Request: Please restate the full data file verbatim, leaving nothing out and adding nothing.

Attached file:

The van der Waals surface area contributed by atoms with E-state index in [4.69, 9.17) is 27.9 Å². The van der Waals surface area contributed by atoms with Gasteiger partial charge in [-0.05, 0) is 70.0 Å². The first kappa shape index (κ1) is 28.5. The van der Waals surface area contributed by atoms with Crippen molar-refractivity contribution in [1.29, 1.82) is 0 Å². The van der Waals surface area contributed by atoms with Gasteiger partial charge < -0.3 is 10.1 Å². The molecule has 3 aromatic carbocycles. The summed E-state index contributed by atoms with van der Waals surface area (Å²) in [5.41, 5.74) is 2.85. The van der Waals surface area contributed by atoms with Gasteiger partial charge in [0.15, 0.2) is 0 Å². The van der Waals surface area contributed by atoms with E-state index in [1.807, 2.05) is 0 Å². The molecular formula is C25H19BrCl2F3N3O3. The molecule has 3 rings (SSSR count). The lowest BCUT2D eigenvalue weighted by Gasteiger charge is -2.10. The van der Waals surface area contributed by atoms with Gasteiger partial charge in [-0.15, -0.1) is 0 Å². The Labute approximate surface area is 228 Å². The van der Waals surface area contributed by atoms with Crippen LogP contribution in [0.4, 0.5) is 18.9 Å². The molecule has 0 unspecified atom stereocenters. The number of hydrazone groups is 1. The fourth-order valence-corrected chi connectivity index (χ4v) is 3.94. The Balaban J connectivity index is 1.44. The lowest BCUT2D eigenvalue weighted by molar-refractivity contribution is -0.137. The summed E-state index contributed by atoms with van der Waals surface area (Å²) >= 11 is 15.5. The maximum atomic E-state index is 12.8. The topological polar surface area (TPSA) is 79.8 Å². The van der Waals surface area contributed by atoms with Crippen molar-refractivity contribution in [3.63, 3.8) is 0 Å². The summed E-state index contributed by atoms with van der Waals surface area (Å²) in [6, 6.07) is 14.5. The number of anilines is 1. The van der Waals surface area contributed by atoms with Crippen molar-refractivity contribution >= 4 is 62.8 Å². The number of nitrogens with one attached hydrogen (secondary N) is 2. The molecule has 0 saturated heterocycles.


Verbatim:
The van der Waals surface area contributed by atoms with E-state index in [4.69, 9.17) is 27.9 Å². The van der Waals surface area contributed by atoms with Gasteiger partial charge in [-0.05, 0) is 70.0 Å². The first kappa shape index (κ1) is 28.5. The van der Waals surface area contributed by atoms with Crippen molar-refractivity contribution in [1.29, 1.82) is 0 Å². The van der Waals surface area contributed by atoms with Gasteiger partial charge < -0.3 is 10.1 Å². The molecule has 3 aromatic carbocycles. The summed E-state index contributed by atoms with van der Waals surface area (Å²) in [5.41, 5.74) is 2.85. The van der Waals surface area contributed by atoms with Gasteiger partial charge in [0.15, 0.2) is 0 Å². The van der Waals surface area contributed by atoms with E-state index in [1.807, 2.05) is 0 Å². The molecular formula is C25H19BrCl2F3N3O3. The molecule has 3 rings (SSSR count). The lowest BCUT2D eigenvalue weighted by Gasteiger charge is -2.10. The van der Waals surface area contributed by atoms with Gasteiger partial charge in [-0.15, -0.1) is 0 Å². The Labute approximate surface area is 228 Å². The van der Waals surface area contributed by atoms with Crippen LogP contribution in [0.4, 0.5) is 18.9 Å². The molecule has 0 unspecified atom stereocenters. The number of hydrazone groups is 1. The fourth-order valence-corrected chi connectivity index (χ4v) is 3.94. The Balaban J connectivity index is 1.44. The lowest BCUT2D eigenvalue weighted by molar-refractivity contribution is -0.137. The summed E-state index contributed by atoms with van der Waals surface area (Å²) >= 11 is 15.5. The maximum atomic E-state index is 12.8. The topological polar surface area (TPSA) is 79.8 Å². The van der Waals surface area contributed by atoms with Crippen molar-refractivity contribution in [3.63, 3.8) is 0 Å². The summed E-state index contributed by atoms with van der Waals surface area (Å²) in [6, 6.07) is 14.5. The number of anilines is 1. The van der Waals surface area contributed by atoms with Crippen molar-refractivity contribution >= 4 is 62.8 Å². The number of nitrogens with one attached hydrogen (secondary N) is 2. The molecule has 0 saturated heterocycles.